The Nigeria Deposit Insurance Corporation (NDIC), on Wednesday said it has paid the sum of N100.85 billion to uninsured depositors of Deposit Money Banks (DMBs) as at the end of June 2021.
During the same period, the Corporation paid N1.27 billion to uninsured creditors and N4.83 billion to uninsured shareholders. This represents 51.07 percent, 73.13 percent and 92.81 percent of the respective amount.
As at the end of June 2021, the Corporation has cumulatively paid N8.27 billion to insured depositors of banks, N3.38 billion to insured depositors of MFBs and N0.11 billion to insured depositors Primary Mortgage Banks (PMBS), Representing 60.71 percent, 46.94 percent, and 18.10 percent of the insured amounts, respectively.
Gana G.Y, director, insurance and surveillance department, NDIC, disclosed this at the ongoing workshop for Correspondents Association (FICAN) and business editors in Gombe State.
He explained that whenever the operating license of a bank is revoked, the NDIC is appointed as a liquidator to ensure orderly exit from the system and promptly paid insured depositors and later Uninsured creditors and shareholders.
According to eligible deposits in deposit-taking financial institutions in Nigeria are guaranteed by the NDIC such that in the event of bank failure, maximum guaranteed sum are paid to depositors For instance, as at June 2021, total insured deposits amounted to N4.37 trillion across 30 banks covering 97 percent of depositors.
In his presentation, Babatolu, O.O, director, bank examination department, NDIC, outlined the objectives of Deposit Insurance Scheme (DIS) to include to protect small depositors in the event of bank failure, to contribute to financial system and macroeconomic stability, and to provide formal mechanism for failure resolution.
Other objectives are to contribute to orderly payment system mechanism, to redistribute the cost of failure, to promote competition amongst deposit-taking financial institutions, and to facilitate transitioning from blanket coverage to limited coverage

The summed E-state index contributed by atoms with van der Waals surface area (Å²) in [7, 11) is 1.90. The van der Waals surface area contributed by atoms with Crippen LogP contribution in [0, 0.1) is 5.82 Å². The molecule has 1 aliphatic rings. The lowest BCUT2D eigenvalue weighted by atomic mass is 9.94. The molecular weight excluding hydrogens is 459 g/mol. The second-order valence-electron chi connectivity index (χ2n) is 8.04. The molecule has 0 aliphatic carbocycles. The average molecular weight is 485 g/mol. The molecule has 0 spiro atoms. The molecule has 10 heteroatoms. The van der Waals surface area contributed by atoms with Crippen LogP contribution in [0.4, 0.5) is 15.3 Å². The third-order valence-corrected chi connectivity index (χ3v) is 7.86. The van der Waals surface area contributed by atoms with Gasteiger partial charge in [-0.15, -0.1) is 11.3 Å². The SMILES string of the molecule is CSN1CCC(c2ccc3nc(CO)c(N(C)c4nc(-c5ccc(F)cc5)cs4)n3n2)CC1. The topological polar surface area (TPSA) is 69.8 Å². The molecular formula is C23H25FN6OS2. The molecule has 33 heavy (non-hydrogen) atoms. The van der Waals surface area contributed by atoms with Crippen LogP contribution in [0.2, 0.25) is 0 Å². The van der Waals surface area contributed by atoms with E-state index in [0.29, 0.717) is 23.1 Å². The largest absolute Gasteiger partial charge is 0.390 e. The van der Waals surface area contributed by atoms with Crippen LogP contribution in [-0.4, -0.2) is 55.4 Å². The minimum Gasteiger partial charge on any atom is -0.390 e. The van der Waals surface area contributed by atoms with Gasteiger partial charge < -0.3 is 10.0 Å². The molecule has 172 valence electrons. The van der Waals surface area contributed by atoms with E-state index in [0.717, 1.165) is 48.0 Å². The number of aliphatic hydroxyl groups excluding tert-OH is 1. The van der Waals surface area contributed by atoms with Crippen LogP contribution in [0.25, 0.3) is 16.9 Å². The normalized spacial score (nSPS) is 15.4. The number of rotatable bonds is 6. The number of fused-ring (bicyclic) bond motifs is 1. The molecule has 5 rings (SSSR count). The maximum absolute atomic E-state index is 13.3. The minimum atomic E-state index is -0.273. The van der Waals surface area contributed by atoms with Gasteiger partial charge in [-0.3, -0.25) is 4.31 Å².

He said NDIC is a risk minimizer with an explicit mandate. The Corporation was created by NDIC Act No. 22 of 1988 (now repealed and replaced with NDIC Act 16 of 2006) and commenced operation in 1989 with the core mandates of deposit guarantee, bank supervision, distress resolution and bank liquidation.
DIS, he explained is a financial guarantee to protect depositors in the event of bank failure and also to offer a measure of safety for the banking system.
It is a scheme that is designed to protect particularly the small savers who may not be privileged to have adequate information on the financial condition of their banks.
Babatolu outlined the benefits of DIS, which are protection of depositors against full or partial loss of their savings.
Rlit reduces bank “runs” and contributes to financial stability, can limit government fiscal exposure and creates a formal mechanism for addressing bank failure.
The NDIC director said banking system disruption is happening very fast, and that the DIS will have to rapidly adapt, withstand, and recover from the disruptions and to be able to continue to play its vital role as a safety-net component.
The appetite for technological innovations in the banking system appears to be pervasive but it is risky, thus, requiring the DIS and other safety-net players to remain vigilant for the emerging risks.
“The corporation has evolved overtime and has continued to pursue strategies that enhance its operational resilience through innovation, strong risk management, highly motivated and empowered workforce, dynamism and adaptability, fit-for-purpose business model, strong leadership and collaboration with critical stakeholders,” he said.